[Test drive] Sonata loses taxi look, but still drives like one
With a modern sporty design and a long list of new features, the automaker’s eighth-generation Sonata succeeds in overhauling its tired image but falls flat in pulling off a complete renewal.
On a 75-kilometer (46.6-mile) drive from Goyang, Gyeonggi, to Namyangju on March 21, the Korea JoongAng Daily got behind the wheel of the new Sonata that tipped toward style over performance.
At first sight, the new Sonata sports a strikingly different look from previous generations, a far cry from the Sonata taxis on the road.
Designers at Hyundai abandoned the safe, generic appearance of the four-door sedan, and opted for flashier visuals such as daytime running lights that extend to the body’s chrome lines, a coupe-like shape with shorter overhang and rear LED lamps that stretch out to add to the modern design.
While the exterior design decisions are really a matter of personal preference, its interior impresses with a lean look and a thought-out utilization of space.
Hyundai said it was inspired by a stealth jet to create a futuristic design, installing slim air vents, ambient mood lamps and a dashboard display.
Space really won’t be an issue for a four-person family as the back had plenty of leg and head room for this 5-foot-9-inch tall reporter. The designers also added a nice touch in the front with a slot for a smartphone between the cup holders in the center.
The automaker ramped up on technology, adding a smart key that can be shared through smartphones with up to three users and remote parking assist, in which drivers can control their vehicles to move forward or backward using the smart key.
On the road, the additional tech features continued to impress and assist the driving experience.
Hyundai has equipped the vehicle with some of its smart safety features such as lane keep assist and forward collision avoidance assist as standard in all trims.
Compared to the competition, the automaker has really nailed down the features. During the drive on the highway, a vehicle in the front came to a sudden stop and the forward collision avoidance assist feature worked perfectly to slow the car down. Furthermore, when intentionally swerving slightly out of the lane, the steering wheel automatically adjusted itself to stay safely between the lines.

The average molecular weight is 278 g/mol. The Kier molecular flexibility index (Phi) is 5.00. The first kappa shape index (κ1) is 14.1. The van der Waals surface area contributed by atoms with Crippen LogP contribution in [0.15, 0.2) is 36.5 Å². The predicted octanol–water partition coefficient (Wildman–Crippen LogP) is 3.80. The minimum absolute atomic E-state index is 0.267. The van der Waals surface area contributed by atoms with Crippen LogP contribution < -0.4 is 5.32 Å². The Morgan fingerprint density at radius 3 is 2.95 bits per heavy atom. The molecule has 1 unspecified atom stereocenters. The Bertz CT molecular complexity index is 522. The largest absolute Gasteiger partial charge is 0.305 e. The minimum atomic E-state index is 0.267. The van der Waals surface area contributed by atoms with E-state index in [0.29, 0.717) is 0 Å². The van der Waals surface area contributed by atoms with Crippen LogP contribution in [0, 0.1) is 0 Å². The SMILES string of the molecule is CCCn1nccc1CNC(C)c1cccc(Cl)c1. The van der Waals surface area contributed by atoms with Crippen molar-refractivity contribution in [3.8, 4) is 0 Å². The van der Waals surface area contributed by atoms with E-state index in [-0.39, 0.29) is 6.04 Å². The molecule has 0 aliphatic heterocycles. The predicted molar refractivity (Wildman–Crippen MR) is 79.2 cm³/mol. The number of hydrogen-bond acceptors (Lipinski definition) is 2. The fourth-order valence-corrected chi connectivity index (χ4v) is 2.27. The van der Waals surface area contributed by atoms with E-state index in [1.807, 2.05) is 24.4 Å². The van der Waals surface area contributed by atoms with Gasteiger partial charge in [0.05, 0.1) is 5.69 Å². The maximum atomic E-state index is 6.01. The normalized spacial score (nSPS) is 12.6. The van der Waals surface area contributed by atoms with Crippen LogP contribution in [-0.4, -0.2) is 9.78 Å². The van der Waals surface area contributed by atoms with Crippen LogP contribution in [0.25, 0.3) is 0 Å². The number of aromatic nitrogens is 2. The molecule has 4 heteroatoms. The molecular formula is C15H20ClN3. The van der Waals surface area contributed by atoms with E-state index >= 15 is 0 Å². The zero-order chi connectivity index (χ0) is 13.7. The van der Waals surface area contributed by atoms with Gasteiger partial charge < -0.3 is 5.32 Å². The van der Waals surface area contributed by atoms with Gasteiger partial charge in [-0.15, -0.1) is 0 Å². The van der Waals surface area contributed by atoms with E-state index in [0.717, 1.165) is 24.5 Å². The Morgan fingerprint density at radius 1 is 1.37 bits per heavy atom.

The dashboard display also doubles as a blind spot monitor when switching lanes, showing the entirety of the rear view compared to just the side mirrors.
The safety amenities are impressive considering the vehicle is priced in the 20 million won ($17,600) to 30 million won range. Yet the driving comfort and its performance were lackluster at best, leaving much to be desired.
Compared to its sporty look, the vehicle’s acceleration was slightly delayed every time the pedal was pressed. Hyundai said it introduced a new “Smart Stream” engine that improves efficiency and reduces emissions, all while capturing performance.
The new engine has up to 160 horsepower and 20 kilogram-meter (144.7 pound-foot) torque.
While the new Sonata lagged in initial acceleration, it did reach high speeds of up to 150 kilometers per hour (93 miles per hour). Yet the high speeds took much of the confidence and stability away due to abnormally high levels of vibration and noise.
Hyundai has admitted to the issue and delivery of the vehicle is currently being delayed. The automaker has said that the sedan has quality-control problems when it comes to noise, vibration and harshness in driving and that it is working to improve the issue.
The delay is a significant blow to the automaker’s attempt to introduce a renewed Sonata that is supposed to have addressed the previous generations’ lackluster design and features.
Despite the disappointment, considering the vehicle’s target audience of family drivers and its affordability, the issues may not be entirely off-putting for potential buyers.
The engine kept up to its promises of efficiency, and from the short drive, mostly on the highway, the vehicle stood at 13 kilometers per liter (30.6 miles per gallon), close to the promised combined fuel efficiency of up to 13.3 kilometers per liter.
The 2.0-liter gasoline version of the Sonata also starts at 23.46 million won for the base model, with the highest trim costing from 32.89 million won.
The automaker will also release a hybrid version of the Sonata, which aims for a fuel efficiency of 20 kilometers per liter, in June and the 1.6-liter turbo Sonata in July.
BY CHAE YUN-HWAN [email@example.com]